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"Korea Needs Change to Become an Advanced Nation"

Posted July. 26, 2008 03:30,   


“Korea is about to join the ranks of the world’s advanced nations. However, it is brimming over with outdated ideological selfishness and anti-U.S. sentiments. Without changes, Korea will not become an advanced nation.”

Park Jae-wan, the senior presidential secretary for political affairs, gave a lecture titled "Administrative Philosophy and Reform Measures of the New Government" at the 33rd Jeju Forum on Friday, which was hosted by the Korea Chamber of Commerce and Industry at Lotte Hotel Jeju in Seogwipo, Jeju. At the forum, Park said, “Korea’s fate will change depending on how its per capita income exceeds the $27,000-28,000 mark.”

He cited ideological conflicts as the obstacle preventing Korean society from advancing forward, saying, “Only ideological thinking can explain why some carmakers’ trade unions have staged walkouts in protest to the government’s decision to import American beef. Our society is full of pro-North Korea sentiments and sentimentalities that anti-U.S. sentiments are superior to any value.”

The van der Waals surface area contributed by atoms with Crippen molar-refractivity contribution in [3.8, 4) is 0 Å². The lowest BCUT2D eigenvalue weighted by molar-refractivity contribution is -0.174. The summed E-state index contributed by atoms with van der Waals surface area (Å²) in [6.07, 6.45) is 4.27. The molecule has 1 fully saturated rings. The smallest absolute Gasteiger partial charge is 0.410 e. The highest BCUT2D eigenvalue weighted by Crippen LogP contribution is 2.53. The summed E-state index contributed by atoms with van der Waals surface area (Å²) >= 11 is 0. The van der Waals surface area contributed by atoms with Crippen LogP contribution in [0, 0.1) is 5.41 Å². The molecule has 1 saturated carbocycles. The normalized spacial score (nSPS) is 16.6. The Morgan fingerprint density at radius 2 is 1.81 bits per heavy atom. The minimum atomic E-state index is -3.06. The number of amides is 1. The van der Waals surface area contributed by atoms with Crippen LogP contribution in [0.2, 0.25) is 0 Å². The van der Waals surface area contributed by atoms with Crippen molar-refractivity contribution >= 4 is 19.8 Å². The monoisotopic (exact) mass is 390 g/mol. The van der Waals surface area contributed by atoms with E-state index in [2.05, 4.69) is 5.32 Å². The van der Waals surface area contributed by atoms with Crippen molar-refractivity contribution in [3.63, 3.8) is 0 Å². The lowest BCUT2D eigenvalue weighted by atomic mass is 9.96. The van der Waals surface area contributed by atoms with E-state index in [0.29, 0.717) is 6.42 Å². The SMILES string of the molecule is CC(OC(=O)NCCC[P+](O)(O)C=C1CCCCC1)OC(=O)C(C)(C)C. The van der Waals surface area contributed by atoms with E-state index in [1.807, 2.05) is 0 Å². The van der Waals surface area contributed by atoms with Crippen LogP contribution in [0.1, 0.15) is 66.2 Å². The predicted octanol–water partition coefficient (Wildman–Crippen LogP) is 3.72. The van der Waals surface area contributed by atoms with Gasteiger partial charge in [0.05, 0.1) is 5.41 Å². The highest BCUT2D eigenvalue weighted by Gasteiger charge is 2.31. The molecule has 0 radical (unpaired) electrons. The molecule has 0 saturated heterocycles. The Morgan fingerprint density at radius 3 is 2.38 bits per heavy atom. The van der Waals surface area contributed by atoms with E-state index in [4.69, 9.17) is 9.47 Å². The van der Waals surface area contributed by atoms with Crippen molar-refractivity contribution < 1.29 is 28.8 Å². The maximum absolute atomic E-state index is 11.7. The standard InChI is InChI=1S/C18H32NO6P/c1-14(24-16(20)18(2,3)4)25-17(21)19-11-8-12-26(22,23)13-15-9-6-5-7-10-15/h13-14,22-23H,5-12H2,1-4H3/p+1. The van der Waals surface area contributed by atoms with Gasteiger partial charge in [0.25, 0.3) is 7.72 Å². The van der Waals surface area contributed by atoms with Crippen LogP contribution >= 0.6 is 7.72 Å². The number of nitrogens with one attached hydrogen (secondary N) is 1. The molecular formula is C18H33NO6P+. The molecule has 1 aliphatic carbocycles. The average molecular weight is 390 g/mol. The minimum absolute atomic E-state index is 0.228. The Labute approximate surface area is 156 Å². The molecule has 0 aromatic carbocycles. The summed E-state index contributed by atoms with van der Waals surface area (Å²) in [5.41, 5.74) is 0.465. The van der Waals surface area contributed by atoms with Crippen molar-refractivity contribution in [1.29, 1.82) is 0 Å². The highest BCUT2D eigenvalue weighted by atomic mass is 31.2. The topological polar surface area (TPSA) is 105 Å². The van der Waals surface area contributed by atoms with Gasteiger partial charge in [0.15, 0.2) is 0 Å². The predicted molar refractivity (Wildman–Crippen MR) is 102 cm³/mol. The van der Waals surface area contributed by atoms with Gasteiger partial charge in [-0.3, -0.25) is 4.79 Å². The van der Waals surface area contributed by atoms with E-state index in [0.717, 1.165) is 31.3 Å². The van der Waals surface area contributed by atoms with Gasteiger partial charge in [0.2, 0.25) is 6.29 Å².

He added, “Koreans have strongly resisted the free trade agreement between Korea and the United States. However, they have no interest in Korea’s FTA with the European Union, which will affect their lives as much as the Korea-U.S. FTA. How can it be explained?”

Regarding the recent candlelight vigils, Park said, “Some Koreans violate laws and orders. Under the banner of democracy, some of them look down on police and soldiers, ignore the government’s announcement and go around in groups. Changes should be made.”

He also said, “Worse, Koreans believe that the environment should be put ahead of anything else. When the government attempted to build a tunnel passing through Mount Cheonseong, it faced strong resistance. At that time, I thought it would be better to negotiate with salamanders living in the mountain and persuade them to move to some other place and to come back after the construction ends."

“Moreover, Koreans put priority on the equality of results, not the equality of opportunities. As a result, Koreans do not try to understand those who earn more than themselves and harbor negative sentiments against corporations and the rich.”